Senior leaders of the Anglican and Catholic churches have called on parishes to support Sea Sunday in July.
The Archbishop of Westminster, head of the Catholic church in England, and the Archbishop of York, the head of the Church of England in the North of England, hailed the work of Liverpool Seafarers Centre as they encouraged communities to back seafarers as part of the global event on Sunday July 14.
The annual event witnesses Christian churches of all denominations remembering and praying for seafarers, giving thanks to their lives and work.
The Archbishop of York, Dr John Sentamu, paid tribute to all those working on the sea in often dangerous conditions.
He said: “There are thousands of ships crossing the world’s oceans, every moment of every day. They carry everything from passengers on holiday, to the food we eat, to cars, household furniture and all manner of freight. Brave and highly skilled women and men work long hours, often in dangerous conditions to crew these ships. We are so grateful. The Lord Jesus Christ knew all about the sea: the storms and the raging waters.”
Dr Sentamu also praised those who devote their time to the welfare of workers through the ecumenical charity, Liverpool Seafarers Centre. “Thank you to those who volunteer and work for the Liverpool Seafarers Centre, welcoming and caring for seafarers who sail into and out of the Mersey each day,” he said. “In the name of God they provide stillness, calmness, tranquillity and peace. A place of welcome – a brief stopover to call home.”
The Archbishop of Westminster, Cardinal Vincent Nichols, recently visited the charity’s headquarters in Crosby to learn about the support it delivers to 50,000 seafarers passing through the Port of Liverpool each year.
Cardinal Nichols, who grew up in Crosby, said Sea Sunday offered a terrific opportunity to recognise the role of seafarers.
He said: “It is wonderful to know that the centre is there to respond to the needs of seafarers, with practical and spiritual support, and I really do want to thank them. Seafarers have long been synonymous with the city of Liverpool being part of the fabric and identity of the city. But more importantly, they play a fundamental role in each of our lives, with 95pc of British imports and exports transported by sea.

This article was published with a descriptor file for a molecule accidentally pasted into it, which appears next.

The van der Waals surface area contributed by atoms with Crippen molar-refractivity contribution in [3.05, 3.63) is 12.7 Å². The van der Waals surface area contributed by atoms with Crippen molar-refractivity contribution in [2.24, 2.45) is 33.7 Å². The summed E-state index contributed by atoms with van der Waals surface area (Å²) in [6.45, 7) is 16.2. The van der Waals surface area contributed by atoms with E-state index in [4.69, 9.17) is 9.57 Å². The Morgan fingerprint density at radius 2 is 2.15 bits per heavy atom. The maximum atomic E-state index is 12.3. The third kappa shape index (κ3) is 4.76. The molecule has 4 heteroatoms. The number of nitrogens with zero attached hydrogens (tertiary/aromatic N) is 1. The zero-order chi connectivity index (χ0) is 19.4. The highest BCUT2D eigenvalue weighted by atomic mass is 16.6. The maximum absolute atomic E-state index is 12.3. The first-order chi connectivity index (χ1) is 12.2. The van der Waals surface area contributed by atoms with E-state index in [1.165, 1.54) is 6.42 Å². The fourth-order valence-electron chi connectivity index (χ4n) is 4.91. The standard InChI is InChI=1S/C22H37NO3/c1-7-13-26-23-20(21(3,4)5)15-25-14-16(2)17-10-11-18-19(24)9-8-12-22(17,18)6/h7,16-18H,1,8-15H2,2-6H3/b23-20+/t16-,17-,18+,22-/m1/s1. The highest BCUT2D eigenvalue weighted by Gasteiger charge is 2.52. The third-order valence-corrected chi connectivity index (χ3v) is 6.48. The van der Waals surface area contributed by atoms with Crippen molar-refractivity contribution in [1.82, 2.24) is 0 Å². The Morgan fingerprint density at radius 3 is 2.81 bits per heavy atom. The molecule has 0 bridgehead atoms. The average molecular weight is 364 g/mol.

“When I visited Tilbury Docks a few years ago where I saw first-hand the confined quarters in which seafarers live. all the dangerous edges they negotiate, with huge amounts of heavy equipment and other machinery. I was surprised to learn about the speed with which ships turn around and the limited opportunities crew members have to get off the ships and to do the things you can’t do on ships, such as go to church, shop, get medical attention and contact their families.”
Liverpool Seafarers Centre CEO John Wilson said the centre relies on the support of parishes to undertake its work.
“Sea Sunday is a very important date in the calendar to remember, and pray for, the silent army of seafarers we depend on who provide 90pc of all imports and exports,” he said. “Many are deeply religious and our work as an ecumenical charity enables us to stage church services for them both in our chapel in Crosby and on-board ship. We further provide practical support to all seafarers who live challenging often lonely isolated lives away from family and loved ones for long periods, as a central part of our mission.”
Liverpool Seafarers Centre is a partnership between the Catholic Apostleship of the Sea (Liverpool) and the Anglican Mersey Mission to Seafarers. Its history dates back to the 19th century. The charity provides ‘a lifeline’ to seafarers both active and retired and provides support to 50,000 seafarers passing through the Port of Liverpool each year. It offers a safe and secure place to rest and receive practical and emotional support through its bases in Liverpool Cruise Terminal, Crosby and Eastham. It garners the support of many cross-denominational faiths and organisations.
On a practical level, it provides access to WIFI, money exchange and a physical base on land for crew to take relief from the vessel. It offers emotional support for ‘major life events’ such as births, marriages, deaths, bereavements and divorce. The centre also acts as a mediator communicating with ship management companies to ensure seafarers are being properly cared for.